New York Post
By Anna David
Bret Easton Ellis recaptures his ’80s notoriety with Twitter screeds worthy of Patrick Bateman.
For a long time, “American Psycho” author Bret Easton Ellis couldn’t do anything to escape being associated with fellow enfant terrible scribe Jay McInerney. Both were young and privileged, and wrote clever, sardonic and often dark prose about NYC’s beautiful and cocaine-fueled.
While McInerney has, arguably, grown out of that stage and into a role as a male socialite and wine enthusiast, Ellis seems to be doing a Benjamin Button — maturing backward. In the process, his name has come to be associated with something besides McInerney: Twitter.
Like millions of others, Ellis joined the social network that encourages oversharers to spread their most passionate feelings 140 characters at a time. Unlike many of those millions — particularly those that are, however remotely, in the public eye — Ellis keeps his feed real. And juicy.
In May 2011, he established himself as a Twitter star when he dived into the controversy over “Melancholia” director Lars Von Trier, who expressed sympathy for Hitler at a Cannes Film Festival press conference. On the dais next to Von Trier, the film’s star, Kirsten Dunst, looked utterly distraught to be trapped in the director’s p.r. nightmare.
Ellis had this take: Dunst “looked a lot sadder when I ran out of coke at an Oscar party 5 years ago.” (The actress did a stint at Cirque Lodge rehab in 2008 but maintains that she went for depression.)
The comment incited a huge reaction — it’s been re-tweeted more than 2,000 times and favorited more than 300 — but Ellis was just getting started. Since then, he’s implied that he took part in a ménage a trois with John Edwards’ baby mama Reille Hunter. He also claimed that director Stanley Kubrick was gay, opined that watching “Glee” is “like stepping into a puddle of HIV” and confessed that he lied to Benicio Del Toro about enjoying “Savages” at the film’s premiere because “I was so shocked when he asked me if I LIKED the movie I was speechless.”
“It’s a raw, honest, uncensored look at Hollywood,” says Ryan O’Connell, a Thought Catalog blogger who recently posted the item “Why the World Needs A – – holes (Or, Why I Finally Love Bret Easton Ellis),” which calls Ellis’ Twitter feed “a dispensary of maddening opinions.”
“He really does lynch people,” O’Connell adds. His feed “is like the best gossip column I’ve ever read.”
The fact that Ellis, who is 48 and bisexual, is willing to share information that most would consider private, if not thoroughly embarrassing, has won him more than 321,000 Twitter followers, reestablishing the heat that he first experienced after publication of his debut novel, “Less Than Zero,” in 1985.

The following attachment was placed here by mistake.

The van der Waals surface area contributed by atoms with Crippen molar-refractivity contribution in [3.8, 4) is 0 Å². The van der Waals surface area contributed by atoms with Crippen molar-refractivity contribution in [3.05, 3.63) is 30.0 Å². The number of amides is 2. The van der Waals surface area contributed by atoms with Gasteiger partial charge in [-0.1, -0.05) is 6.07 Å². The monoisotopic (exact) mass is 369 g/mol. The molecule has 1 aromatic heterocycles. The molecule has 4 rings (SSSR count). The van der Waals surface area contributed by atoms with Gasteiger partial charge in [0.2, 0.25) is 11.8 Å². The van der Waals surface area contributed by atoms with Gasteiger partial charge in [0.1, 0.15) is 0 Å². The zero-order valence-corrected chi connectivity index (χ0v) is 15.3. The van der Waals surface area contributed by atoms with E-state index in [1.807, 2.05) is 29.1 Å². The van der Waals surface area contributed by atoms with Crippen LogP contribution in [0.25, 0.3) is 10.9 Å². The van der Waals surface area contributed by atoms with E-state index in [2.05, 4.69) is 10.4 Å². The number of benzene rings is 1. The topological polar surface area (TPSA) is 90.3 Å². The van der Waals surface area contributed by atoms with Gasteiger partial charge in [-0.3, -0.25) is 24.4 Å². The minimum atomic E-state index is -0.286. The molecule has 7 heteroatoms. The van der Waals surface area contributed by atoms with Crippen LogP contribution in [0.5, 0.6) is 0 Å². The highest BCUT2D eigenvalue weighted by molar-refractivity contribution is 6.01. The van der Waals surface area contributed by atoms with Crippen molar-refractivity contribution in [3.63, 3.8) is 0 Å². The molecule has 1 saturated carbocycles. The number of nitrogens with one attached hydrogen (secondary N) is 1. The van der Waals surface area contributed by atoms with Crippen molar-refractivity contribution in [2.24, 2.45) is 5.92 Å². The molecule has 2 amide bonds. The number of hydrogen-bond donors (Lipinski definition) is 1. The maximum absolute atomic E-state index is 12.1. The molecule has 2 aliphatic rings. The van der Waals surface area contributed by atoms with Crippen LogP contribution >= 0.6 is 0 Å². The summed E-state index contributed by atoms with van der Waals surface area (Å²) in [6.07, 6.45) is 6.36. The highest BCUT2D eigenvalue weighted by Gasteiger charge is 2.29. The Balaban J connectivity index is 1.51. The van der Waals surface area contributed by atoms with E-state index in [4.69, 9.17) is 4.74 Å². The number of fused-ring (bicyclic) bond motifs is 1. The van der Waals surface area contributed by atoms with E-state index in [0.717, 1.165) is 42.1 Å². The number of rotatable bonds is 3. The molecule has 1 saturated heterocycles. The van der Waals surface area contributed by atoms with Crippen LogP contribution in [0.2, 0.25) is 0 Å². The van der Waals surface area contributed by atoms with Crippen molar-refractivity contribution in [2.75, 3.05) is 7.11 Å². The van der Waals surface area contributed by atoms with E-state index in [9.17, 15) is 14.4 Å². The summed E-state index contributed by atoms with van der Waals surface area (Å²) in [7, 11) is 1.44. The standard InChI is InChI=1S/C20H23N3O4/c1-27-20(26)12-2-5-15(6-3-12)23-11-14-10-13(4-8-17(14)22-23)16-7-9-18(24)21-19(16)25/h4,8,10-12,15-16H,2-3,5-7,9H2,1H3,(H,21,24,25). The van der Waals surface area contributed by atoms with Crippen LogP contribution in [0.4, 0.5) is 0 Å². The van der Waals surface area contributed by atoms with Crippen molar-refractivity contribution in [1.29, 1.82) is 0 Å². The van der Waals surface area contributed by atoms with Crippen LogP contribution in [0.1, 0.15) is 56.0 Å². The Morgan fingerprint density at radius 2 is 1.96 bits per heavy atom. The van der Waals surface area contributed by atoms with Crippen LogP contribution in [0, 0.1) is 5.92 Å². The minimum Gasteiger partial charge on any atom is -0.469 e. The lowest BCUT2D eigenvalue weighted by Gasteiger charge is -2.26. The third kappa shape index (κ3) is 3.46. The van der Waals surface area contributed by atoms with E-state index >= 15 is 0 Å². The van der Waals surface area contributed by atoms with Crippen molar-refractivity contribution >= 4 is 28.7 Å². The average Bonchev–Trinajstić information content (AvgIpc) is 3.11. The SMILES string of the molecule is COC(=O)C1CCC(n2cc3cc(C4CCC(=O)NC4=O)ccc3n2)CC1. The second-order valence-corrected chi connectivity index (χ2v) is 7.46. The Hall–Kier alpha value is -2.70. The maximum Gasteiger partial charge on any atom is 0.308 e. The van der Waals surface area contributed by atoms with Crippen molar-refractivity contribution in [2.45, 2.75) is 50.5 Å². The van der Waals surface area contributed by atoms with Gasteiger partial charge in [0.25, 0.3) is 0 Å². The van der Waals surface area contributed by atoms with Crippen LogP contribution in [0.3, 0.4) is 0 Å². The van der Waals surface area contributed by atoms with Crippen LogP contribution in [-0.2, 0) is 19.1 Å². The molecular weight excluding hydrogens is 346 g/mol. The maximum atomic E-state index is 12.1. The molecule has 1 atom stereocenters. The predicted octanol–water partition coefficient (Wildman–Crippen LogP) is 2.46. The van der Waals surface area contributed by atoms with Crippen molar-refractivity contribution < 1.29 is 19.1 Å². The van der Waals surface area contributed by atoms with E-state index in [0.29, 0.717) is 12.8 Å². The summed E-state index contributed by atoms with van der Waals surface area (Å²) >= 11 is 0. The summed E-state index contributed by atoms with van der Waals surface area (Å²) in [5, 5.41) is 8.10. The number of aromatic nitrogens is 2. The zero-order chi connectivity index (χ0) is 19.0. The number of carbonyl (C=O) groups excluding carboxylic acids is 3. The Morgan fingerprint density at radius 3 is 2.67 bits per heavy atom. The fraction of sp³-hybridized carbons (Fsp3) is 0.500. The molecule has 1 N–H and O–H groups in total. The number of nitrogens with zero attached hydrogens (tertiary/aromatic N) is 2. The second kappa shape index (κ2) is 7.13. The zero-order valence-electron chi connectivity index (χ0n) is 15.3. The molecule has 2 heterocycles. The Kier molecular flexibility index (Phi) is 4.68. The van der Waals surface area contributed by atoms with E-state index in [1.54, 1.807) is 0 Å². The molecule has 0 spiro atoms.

In terms of career moves, it’s not a terrible way to go. Though doing well by most people’s standards — his screenplay “The Canyons” is currently being directed by Paul Schrader with Lindsay Lohan as star, while his novel “Lunar Park” is being adapted by Oscar-winning screenwriter Roger Avary — Ellis had nevertheless left the public’s radar, especially after his 2010 sequel to “Less Than Zero,” titled “Imperial Bedrooms,” barely created a stir.
In fact, it is another author’s book, “Fifty Shades of Grey,” that fueled Ellis’ notoriety. An unabashed fan, he used his feed to portray himself as the only writer capable of penning a screenplay that will live up to the book’s torrid sexuality. “Why am I fascinated with Fifty Shades of Grey? Yes, sex. But also because it’s about control. The need for it, as well as the illusion,” he wrote. For those who considered the book poorly written, he clawed back: “Be a snob, fine. But Christian and Ana’s first sex scene is so incredibly erotic if you imagine it cinematically.”
Finally, he just became all-out obsessive, issuing 14 tweets about the book on July 17 alone. He pursued the screenwriting job with even more intensity, soliciting casting suggestions from his followers and going on extended jags about various men he thought would be right for the roles.
If his Twitter feed is to be believed, all of this resulted in a “very positive” meeting with the movie’s producers. Nevertheless, when the short list for potential writers was released on Wednesday, Ellis’ name wasn’t on it.
That’s when he served up his choicest hot-button issue to date, declaring that openly gay actor Matt Bomer, rumored to be a top candidate to play Christian Grey, couldn’t possibly play this brazenly heterosexual role.
This set the LGBT community on fire.
“We’ve made such great strides in the past two years: Neil Patrick Harris plays a heterosexual guy on his show, as does Jim Parsons [on The Big Bang Theory],” says Jeremy Kinser, arts and entertainment editor of The Advocate. “But [Ellis’ attitude] perpetuates this ugly stereotype. Regressive comments like these are the reason so many actors refuse to come out publicly.”
But it’s safe to say that Ellis isn’t interested in enraging solely the LGBT community. Perhaps he isn’t interested in enraging anyone. Perhaps he just, as Kinser notes, “has a genius for generating interest in himself.”